Cholesterol Study Sinks Drug Makers' Stocks

A study released Monday of adults with heart disease found no evidence that using cholesterol drugs Vytorin and Zetia lowers heart-valve disease. The study's results sent shares of the companies that make the drugs tumbling.

Copyright © 2008 NPR. For personal, noncommercial use only. See Terms of Use. For other uses, prior permission required.

STEVE INSKEEP, host:

Shares of two leading pharmaceutical companies had their turn to drop sharply on Wall Street yesterday. Investors were reacting to a study that raises new questions about the effectiveness of a cholesterol drug. NPR's Jim Zarroli has more.

JIM ZARROLI: Vytorin and a related drug called Zetia generate sales of four and a half billion dollars a year, thanks in part to the drug's ubiquitous TV commercials.

(Soundbite of TV commercial)

Unidentified Man: Cholesterol, it can come from Fettuccini Alfredo, but also from your Grandpa Alfredo.

ZARROLI: But use of the drugs has declined by 25 percent since January, when a study came out saying there's no evidence Vytorin is anymore effective than cheaper statin drugs. The study released yesterday did nothing to reverse the drug's fortunes. It said there's no evidence Vytorin lowers the risk of heart-valve disease or reduces the need for heart-valve surgery, although it did say the drug has some benefits, such as reducing the need for coronary bypass surgery. The study also showed the drug has a slightly higher risk of giving people cancer, although the researchers were quick to say that result might have been due to chance.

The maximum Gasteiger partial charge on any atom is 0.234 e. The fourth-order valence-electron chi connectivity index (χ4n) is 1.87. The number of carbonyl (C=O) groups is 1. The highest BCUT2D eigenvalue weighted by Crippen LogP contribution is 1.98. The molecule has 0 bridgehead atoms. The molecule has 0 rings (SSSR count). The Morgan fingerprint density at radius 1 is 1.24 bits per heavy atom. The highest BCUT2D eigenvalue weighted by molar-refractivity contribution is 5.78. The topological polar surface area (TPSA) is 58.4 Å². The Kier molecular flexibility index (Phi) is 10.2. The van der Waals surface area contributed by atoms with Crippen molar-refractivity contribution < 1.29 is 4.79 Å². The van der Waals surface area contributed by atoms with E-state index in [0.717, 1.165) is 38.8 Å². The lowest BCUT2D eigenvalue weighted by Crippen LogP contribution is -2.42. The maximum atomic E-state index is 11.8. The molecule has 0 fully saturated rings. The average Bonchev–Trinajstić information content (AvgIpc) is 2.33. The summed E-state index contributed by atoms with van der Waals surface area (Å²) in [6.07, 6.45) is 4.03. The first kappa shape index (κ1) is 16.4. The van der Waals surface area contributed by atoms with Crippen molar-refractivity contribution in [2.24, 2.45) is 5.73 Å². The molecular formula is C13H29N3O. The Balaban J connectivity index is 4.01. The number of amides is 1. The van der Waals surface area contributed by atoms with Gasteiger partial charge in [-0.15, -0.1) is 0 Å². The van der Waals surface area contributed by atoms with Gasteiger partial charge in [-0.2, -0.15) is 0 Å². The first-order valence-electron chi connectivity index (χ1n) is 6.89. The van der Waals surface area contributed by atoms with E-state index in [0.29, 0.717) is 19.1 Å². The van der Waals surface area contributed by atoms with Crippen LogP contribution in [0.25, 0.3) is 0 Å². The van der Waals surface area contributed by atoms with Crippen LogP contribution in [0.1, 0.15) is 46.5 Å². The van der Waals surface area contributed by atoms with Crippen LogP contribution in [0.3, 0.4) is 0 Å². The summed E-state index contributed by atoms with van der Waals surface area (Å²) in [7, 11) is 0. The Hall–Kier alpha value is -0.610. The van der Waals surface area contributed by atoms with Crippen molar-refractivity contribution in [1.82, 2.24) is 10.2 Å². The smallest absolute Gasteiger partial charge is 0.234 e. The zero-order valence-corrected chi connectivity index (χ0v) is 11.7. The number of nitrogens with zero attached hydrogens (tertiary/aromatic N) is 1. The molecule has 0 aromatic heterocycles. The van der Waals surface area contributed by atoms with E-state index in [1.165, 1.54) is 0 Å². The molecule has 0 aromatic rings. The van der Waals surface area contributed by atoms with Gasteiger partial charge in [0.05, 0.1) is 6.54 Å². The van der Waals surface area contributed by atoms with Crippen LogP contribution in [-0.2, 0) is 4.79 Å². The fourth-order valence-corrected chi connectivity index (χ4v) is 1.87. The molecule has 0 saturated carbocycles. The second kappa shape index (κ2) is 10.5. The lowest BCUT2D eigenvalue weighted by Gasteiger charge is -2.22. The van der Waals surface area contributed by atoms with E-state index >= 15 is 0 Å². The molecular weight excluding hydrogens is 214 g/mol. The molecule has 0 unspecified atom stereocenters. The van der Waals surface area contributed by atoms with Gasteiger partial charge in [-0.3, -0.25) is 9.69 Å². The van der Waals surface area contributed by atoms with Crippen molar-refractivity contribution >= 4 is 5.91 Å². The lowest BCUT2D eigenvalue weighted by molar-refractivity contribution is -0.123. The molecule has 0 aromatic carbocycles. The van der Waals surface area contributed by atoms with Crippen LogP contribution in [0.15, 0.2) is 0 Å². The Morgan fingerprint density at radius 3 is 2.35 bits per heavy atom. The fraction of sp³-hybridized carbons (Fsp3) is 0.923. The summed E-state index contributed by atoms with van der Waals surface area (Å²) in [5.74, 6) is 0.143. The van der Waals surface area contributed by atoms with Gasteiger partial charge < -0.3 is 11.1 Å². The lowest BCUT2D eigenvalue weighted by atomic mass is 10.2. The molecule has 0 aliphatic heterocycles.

Still, shares of the two companies that make Vytorin, Schering-Plough and Merck, fell 11 and 6 percent respectively. The two companies had waited until the report came out to release their most recent earnings. Merck said yesterday that its earnings rose last quarter compared to the same period the year before. But it also said it wouldn't try to give shareholders any long term financial guidance until it had a chance to assess the Vytorin study.

Jim Zarroli, NPR News, New York.

Copyright © 2008 NPR. All rights reserved. No quotes from the materials contained herein may be used in any media without attribution to NPR. This transcript is provided for personal, noncommercial use only, pursuant to our Terms of Use. Any other use requires NPR's prior permission. Visit our permissions page for further information.

NPR transcripts are created on a rush deadline by a contractor for NPR, and accuracy and availability may vary. This text may not be in its final form and may be updated or revised in the future. Please be aware that the authoritative record of NPR's programming is the audio.

Comments

 

Please keep your community civil. All comments must follow the NPR.org Community rules and terms of use, and will be moderated prior to posting. NPR reserves the right to use the comments we receive, in whole or in part, and to use the commenter's name and location, in any medium. See also the Terms of Use, Privacy Policy and Community FAQ.

Support comes from: